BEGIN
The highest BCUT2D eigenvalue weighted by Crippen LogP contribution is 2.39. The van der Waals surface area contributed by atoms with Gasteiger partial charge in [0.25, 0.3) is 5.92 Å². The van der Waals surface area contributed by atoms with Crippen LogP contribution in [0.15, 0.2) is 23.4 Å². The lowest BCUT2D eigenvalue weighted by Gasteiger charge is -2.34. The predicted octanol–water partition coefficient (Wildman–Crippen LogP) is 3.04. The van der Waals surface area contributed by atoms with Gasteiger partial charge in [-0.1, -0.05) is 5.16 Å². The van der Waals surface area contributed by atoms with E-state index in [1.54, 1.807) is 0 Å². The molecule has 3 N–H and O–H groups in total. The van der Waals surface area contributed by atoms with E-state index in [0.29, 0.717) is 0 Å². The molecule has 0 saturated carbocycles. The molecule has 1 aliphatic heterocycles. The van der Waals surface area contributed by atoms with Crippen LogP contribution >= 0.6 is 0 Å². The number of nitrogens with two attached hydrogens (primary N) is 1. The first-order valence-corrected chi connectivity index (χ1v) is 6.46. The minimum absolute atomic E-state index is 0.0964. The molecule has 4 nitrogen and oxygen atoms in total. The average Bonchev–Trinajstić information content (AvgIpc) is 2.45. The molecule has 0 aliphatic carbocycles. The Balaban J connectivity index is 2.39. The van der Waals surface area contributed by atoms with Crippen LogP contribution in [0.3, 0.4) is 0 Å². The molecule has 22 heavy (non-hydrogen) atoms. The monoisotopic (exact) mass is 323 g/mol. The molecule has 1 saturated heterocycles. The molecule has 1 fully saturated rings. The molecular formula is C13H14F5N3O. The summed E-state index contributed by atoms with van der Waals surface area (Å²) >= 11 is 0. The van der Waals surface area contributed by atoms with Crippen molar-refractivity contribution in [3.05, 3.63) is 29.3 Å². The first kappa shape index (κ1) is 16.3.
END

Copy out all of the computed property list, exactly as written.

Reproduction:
The highest BCUT2D eigenvalue weighted by Crippen LogP contribution is 2.39. The van der Waals surface area contributed by atoms with Gasteiger partial charge in [0.25, 0.3) is 5.92 Å². The van der Waals surface area contributed by atoms with Crippen LogP contribution in [0.15, 0.2) is 23.4 Å². The lowest BCUT2D eigenvalue weighted by Gasteiger charge is -2.34. The predicted octanol–water partition coefficient (Wildman–Crippen LogP) is 3.04. The van der Waals surface area contributed by atoms with Gasteiger partial charge in [-0.1, -0.05) is 5.16 Å². The van der Waals surface area contributed by atoms with E-state index in [1.54, 1.807) is 0 Å². The molecule has 3 N–H and O–H groups in total. The van der Waals surface area contributed by atoms with E-state index in [0.29, 0.717) is 0 Å². The molecule has 0 saturated carbocycles. The molecule has 1 aliphatic heterocycles. The van der Waals surface area contributed by atoms with Crippen LogP contribution >= 0.6 is 0 Å². The number of nitrogens with two attached hydrogens (primary N) is 1. The first-order valence-corrected chi connectivity index (χ1v) is 6.46. The minimum absolute atomic E-state index is 0.0964. The molecule has 4 nitrogen and oxygen atoms in total. The average Bonchev–Trinajstić information content (AvgIpc) is 2.45. The molecule has 0 aliphatic carbocycles. The Balaban J connectivity index is 2.39. The van der Waals surface area contributed by atoms with Crippen LogP contribution in [0.3, 0.4) is 0 Å². The molecule has 22 heavy (non-hydrogen) atoms. The monoisotopic (exact) mass is 323 g/mol. The molecule has 1 saturated heterocycles. The molecule has 1 fully saturated rings. The molecular formula is C13H14F5N3O. The summed E-state index contributed by atoms with van der Waals surface area (Å²) >= 11 is 0. The van der Waals surface area contributed by atoms with Crippen molar-refractivity contribution in [3.05, 3.63) is 29.3 Å². The first kappa shape index (κ1) is 16.3.